The threats we face are growing in complexity and they are in fact, converging. The convergence of these threats, combined with a resurgence in regional ethnic strife, provides a breeding ground for instability that can be exploited by our enemies.
We are more likely to achieve success against these threats if we partner with our strategic allies. Strategic partnerships are critical if we are to maintain our decisive intelligence advantage and stay ahead of the threats and dangers they pose. Internally, this new and evolving environment demands seamless interagency cooperation because our adversaries continually will seek to counter or minimize our strengths and exploit our weaknesses.
Our customers expect us to provide knowledge and insight on foreign leadership plans and intentions, warning of global crises or threats to our homeland, and they expect us to provide actionable intelligence around-the-clock while maintaining global coverage. While balancing our customers' needs for actionable intelligence, with the recent substantial increase in IC funding, we will continue to be responsible stewards of the funds provided by the Congress and the American people. This means we must be clear on our strategic imperatives—both near- and long-term—to provide a decisive information advantage to our customers,to safeguard our country's intelligence advantage, and to overcome the growing convergence of threats.
The DCI has established the following imperatives, or goals, for the Intelligence Community to build on our pledge to serve our country with resolve in time of war or uncertainty, and in ways that protect our dominance in worldwide intelligence collection and analysis. As we move forward to achieving these imperatives, the DCI is constructing a performance-planning framework to establish performance goals with measures. This framework will enable IC leaders to guide Community activities and their progress against IC objectives.
Win the War on Terrorism
The Intelligence Community's war on terrorism began prior to 11 September and will not end soon. We have been warning of the threat posed by international terrorism for at least two decades, however, we must do better. Now that our country has been attacked, we are determined to serve the American people by doing whatever is necessary to avoid future attacks. In the months following the September tragedy, the pace of our activities has quickened and the scope has broadened to a truly global scale. Still, the day-to-day war we wage on terrorism, for the most part, is a silent one. Our unrelenting focus is on providing precision intelligence to successfully win the war onterrorism. Our intelligence will serve all types of customers—from the decisionmakers at the national level, to forward deployed US forces executing the war, to "first responders" in Homeland Security. We must strengthen our capabilities and resolve to achieve our objectives.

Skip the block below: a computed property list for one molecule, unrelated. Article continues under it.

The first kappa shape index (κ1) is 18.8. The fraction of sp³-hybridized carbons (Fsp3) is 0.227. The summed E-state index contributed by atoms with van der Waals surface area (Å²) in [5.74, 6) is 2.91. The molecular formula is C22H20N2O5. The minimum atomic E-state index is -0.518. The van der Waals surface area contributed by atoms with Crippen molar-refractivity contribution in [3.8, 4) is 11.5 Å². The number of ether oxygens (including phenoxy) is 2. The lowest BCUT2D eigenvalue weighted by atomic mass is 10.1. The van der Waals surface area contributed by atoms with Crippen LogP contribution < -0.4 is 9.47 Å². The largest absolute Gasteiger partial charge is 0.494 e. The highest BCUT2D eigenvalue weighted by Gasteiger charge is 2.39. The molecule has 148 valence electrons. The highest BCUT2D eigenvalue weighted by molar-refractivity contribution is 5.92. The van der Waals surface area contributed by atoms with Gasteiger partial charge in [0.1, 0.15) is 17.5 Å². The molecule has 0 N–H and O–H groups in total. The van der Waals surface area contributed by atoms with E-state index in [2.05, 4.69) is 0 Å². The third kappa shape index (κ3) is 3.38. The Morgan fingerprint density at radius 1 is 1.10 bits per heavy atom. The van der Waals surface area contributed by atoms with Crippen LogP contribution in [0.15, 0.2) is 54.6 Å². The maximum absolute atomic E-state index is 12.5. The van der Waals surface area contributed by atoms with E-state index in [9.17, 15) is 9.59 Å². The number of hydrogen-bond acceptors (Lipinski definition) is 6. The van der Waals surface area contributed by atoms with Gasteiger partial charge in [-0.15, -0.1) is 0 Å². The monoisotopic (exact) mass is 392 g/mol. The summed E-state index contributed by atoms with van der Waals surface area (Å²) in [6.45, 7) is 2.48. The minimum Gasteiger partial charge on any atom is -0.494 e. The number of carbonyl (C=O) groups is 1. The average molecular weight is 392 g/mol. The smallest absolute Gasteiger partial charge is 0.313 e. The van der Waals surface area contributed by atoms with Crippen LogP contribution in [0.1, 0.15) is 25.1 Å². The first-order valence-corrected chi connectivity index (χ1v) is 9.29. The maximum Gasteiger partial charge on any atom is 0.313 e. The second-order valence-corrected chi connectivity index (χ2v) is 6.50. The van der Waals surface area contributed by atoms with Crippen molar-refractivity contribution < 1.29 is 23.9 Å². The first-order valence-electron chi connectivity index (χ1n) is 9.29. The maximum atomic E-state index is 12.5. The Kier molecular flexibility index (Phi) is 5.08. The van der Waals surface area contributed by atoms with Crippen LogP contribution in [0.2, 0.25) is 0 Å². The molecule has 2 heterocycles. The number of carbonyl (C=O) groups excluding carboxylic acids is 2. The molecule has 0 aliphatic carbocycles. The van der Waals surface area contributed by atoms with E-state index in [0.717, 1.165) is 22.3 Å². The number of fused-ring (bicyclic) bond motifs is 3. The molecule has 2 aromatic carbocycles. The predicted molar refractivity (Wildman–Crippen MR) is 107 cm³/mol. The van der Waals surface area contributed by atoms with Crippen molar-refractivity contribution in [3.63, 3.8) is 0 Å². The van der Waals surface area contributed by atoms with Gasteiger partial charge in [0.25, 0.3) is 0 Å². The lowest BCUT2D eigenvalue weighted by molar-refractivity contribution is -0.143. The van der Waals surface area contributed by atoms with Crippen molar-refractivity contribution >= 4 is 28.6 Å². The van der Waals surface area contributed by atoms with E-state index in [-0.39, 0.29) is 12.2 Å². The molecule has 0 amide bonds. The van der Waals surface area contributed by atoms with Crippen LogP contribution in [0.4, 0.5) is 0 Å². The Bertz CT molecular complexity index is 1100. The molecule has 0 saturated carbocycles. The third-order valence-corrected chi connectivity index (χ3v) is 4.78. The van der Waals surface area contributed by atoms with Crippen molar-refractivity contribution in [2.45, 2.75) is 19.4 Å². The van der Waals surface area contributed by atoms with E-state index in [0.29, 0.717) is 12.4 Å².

Warn of Impending Global Threats
Given the shifting global landscape and the emergence of a new array of threats to Americans, the Intelligence Community has greater responsibilities to inform our leaders and supply them with actionable intelligence. Our ability to provide insights into the intentions of state and non-state actors across the globe is a central role for Intelligence and is a key reason for our past success. To continue being successful, we must address intelligence gaps in non-traditional ways and offer alternative scenarios as we piece together the intelligence puzzle. Our intelligence capabilities cannot be ubiquitous, but we must have broad abilities to access the threats to our nation's safety.
Foreign intelligence remains the first line of defense for Americans at home and abroad. In the past, intelligence served primarily one group of national policy and military customers to provide for the nation's security. Today, we face a greatly expanded group of customers with responsibility to provide for the nation's internal security, and we must quickly identify legal, policy, technical, and cultural impediments to working with that expanded customer set. Further, we must adapt IC processes to receive law enforcement information for the purpose of linking it with foreign intelligence. Thus we will be better postured to gain insights into terrorist plans and intentions to enable the government to prevent terrorist attacks.
Succeed Against Enduring Strategic Challenges
While we are focused on defeating terrorism and protecting our homeland, we must not lose sight of the enduring strategic challenges that we face. These enduring strategic challenges require that we focus our resources beyond the next crisis by investing our time, talent, and energy in the long term, in-depth activities and research we need to address these challenges. Recently, the DCI established several key programs that will build the capabilities required to make significant progress against these key challenges.